Navigation Links
Stealth nanoparticles lower drug-resistant tumors' defenses
Date:10/23/2013

Some of the most dangerous cancers are those that can outmaneuver the very drugs designed to defeat them, but researchers are now reporting a new Trojan-horse approach. In a preliminary study in the journal ACS Nano focusing on a type of breast cancer that is highly resistant to current therapies, they describe a way to sneak small particles into tumor cells, lower their defenses and attack them with drugs, potentially making the therapy much more effective.

Paula T. Hammond and colleagues at the Koch Institute of Integrative Cancer Research at MIT note that triple-negative breast cancer (TNBC) is an aggressive disease that is difficult to treat with standard-of-care therapy, and patients' prognoses are poor. These cancer cells evade treatment by ramping up the production of certain proteins that protect tumors from chemotherapy drugs. Interfering with this process could give anticancer drugs a better chance at killing resistant tumors. Recent research into molecules called small interfering RNAs, or siRNAs, is opening doors into possible new treatments using this approach. These molecules can halt the production of particular proteins, so they are ideal candidates for dialing down the levels of protective proteins in tumors. But there are challenges to using siRNAs as part of a cancer therapy, so Hammond's team set out to address them with novel molecular engineering approaches.

They designed a two-stage, "stealth" drug delivery system to attack TNBC cells in mice, often used as stand-ins for humans in research. They created "layer-by-layer" nanoparticles through assembly of components in a certain order around a nano-sized core. An anticancer drug is loaded into the core of the particle, which is then wrapped in a layer of negatively charged siRNA, alternating with positively charged polypeptides, then coated on the outside with a stealthy tumor-targeting shell layer. That layer helps keep the particles in the body long enough for therapy to work. It also allows the particles to specifically bind to TNBC tumor cells. When tested in mice, the nanoparticles targeted the tumors and reduced the levels of protective proteins by nearly 80 percent. With the cancer cells rendered vulnerable, the nanoparticles' anticancer drug payload showed significantly enhanced therapeutic effects and shrunk tumors by 8-fold. The scientists state, "In summary, the results here provide a potential strategy to treat an aggressive and recurrent form of TNBC, as well as a means of adapting this platform to a broad range of controlled multi-drug therapies customizable to the cancer type in a singular nanoparticle delivery system." They also say that the "layer-by-layer" nanoparticle components are biocompatible and biodegradable, which will allow rapid translation into potential clinical benefits.


'/>"/>

Contact: Michael Bernstein
m_bernstein@acs.org
202-872-6042
American Chemical Society
Source:Eurekalert

Related biology news :

1. Stealthy microscopy method visualizes E. coli sub-cellular structure in 3-D
2. UCSB researchers find a way to detect stealthy, hypervirulent Salmonella strains
3. Researchers figure out why gold nanoparticles can penetrate cell walls
4. Nanoparticles, pH phoresis could improve cancer drug delivery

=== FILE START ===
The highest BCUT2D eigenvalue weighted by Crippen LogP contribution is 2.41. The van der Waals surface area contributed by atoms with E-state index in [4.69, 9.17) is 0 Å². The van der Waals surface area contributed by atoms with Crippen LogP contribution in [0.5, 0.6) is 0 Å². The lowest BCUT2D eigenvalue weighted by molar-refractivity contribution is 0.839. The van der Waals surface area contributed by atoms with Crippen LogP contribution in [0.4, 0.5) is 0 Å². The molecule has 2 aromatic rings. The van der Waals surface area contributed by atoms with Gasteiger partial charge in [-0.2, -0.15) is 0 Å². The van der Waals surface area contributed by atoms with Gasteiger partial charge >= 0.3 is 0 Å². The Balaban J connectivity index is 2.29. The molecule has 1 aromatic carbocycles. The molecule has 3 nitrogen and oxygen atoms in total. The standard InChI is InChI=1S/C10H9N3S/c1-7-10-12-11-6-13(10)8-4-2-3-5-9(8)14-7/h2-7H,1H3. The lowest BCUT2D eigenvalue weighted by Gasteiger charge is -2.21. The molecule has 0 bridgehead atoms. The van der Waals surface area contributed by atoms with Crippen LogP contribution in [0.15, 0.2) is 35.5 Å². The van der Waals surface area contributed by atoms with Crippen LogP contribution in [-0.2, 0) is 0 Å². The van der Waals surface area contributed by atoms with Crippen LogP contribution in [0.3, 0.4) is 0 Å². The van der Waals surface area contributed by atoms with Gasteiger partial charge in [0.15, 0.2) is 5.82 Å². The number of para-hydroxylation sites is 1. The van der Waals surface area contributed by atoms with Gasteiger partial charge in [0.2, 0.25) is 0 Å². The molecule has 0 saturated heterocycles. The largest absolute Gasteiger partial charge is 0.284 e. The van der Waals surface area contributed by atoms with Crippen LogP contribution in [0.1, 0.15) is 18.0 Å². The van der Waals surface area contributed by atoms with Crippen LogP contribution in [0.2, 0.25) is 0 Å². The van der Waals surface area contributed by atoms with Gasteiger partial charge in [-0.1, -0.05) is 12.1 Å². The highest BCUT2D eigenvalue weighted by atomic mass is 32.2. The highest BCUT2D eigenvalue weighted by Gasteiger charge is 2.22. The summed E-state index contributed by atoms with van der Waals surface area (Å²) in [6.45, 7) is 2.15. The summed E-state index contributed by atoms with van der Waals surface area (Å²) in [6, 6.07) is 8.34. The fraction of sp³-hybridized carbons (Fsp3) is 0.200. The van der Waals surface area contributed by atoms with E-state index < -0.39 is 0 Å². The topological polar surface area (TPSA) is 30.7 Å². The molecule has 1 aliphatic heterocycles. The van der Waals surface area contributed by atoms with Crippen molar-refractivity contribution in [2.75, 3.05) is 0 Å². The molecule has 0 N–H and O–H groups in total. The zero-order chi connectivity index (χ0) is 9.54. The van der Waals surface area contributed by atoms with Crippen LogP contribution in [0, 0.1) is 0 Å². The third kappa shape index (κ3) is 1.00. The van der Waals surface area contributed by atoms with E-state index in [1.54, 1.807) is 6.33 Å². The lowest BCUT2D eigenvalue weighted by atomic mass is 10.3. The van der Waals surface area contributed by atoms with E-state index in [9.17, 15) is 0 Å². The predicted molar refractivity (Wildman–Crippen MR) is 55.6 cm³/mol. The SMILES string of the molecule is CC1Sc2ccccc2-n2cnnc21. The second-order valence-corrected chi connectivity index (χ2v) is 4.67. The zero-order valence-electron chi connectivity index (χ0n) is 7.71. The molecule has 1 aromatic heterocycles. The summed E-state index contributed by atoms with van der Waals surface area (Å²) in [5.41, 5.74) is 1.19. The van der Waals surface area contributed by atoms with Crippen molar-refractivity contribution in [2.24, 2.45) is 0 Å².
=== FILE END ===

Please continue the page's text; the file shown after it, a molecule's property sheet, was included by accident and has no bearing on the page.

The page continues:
5. MU researchers develop radioactive nanoparticles that target cancer cells
6. Trackable drug-filled nanoparticles -- a potential weapon against cancer
7. X-rays reveal uptake of nanoparticles by soya bean crops
8. Achilles heel: Popular drug-carrying nanoparticles get trapped in bloodstream
9. Nanoparticles reach new peaks
10. Study reports iron oxide nanoparticles effective for labeling human endothelial cells
11. Synthetic and biological nanoparticles combined to produce new metamaterials
Post Your Comments:
*Name:
*Comment:
*Email:
(Date:4/28/2016)... First quarter 2016:   , Revenues amounted ... quarter of 2015 The gross margin was 49% (27) ... the operating margin was 40% (-13) Earnings per share ... operations was SEK 249.9 M (21.2) , Outlook   ... M. The operating margin for 2016 is estimated to ...
(Date:4/19/2016)... , UAE, April 20, 2016 ... implemented as a compact web-based "all-in-one" system solution for ... biometric fingerprint reader or the door interface with integration ... modern access control systems. The minimal dimensions of the ... readers into the building installations offer considerable freedom of ...
(Date:4/14/2016)... 2016 BioCatch ™, the ... announced the appointment of Eyal Goldwerger as ... Goldwerger,s leadership appointment comes at a time of ... deployment of its platform at several of the world,s ... discerns unique cognitive and physiological factors, is a winner ...
Breaking Biology News(10 mins):
(Date:6/23/2016)... (PRWEB) , ... June 23, 2016 , ... ... is exhibiting at the Pennsylvania Convention Center and will showcase its product’s latest ... ClinCapture will also be presenting a scientific poster on Disrupting Clinical Trials in ...
(Date:6/23/2016)... , ... June 23, 2016 , ... ... new line of intelligent tools designed, tuned and optimized exclusively for Okuma CNC ... in Chicago. The result of a collaboration among several companies with expertise in ...
(Date:6/23/2016)... 2016 ReportsnReports.com adds 2016 ... its pharmaceuticals section with historic and forecast data ... more. Complete report on the Cell ... 15 companies and supported with 261 tables and ... . The Global Cell Culture Media ...
(Date:6/22/2016)... 22, 2016 Research and Markets has announced ... report to their offering. ... from $29.3 billion in 2013. The market is expected to grow ... 2015 to 2020, increasing from $50.6 billion in 2015 to $96.6 ... during the forecast period (2015 to 2020) are discussed. As well, ...
Breaking Biology Technology: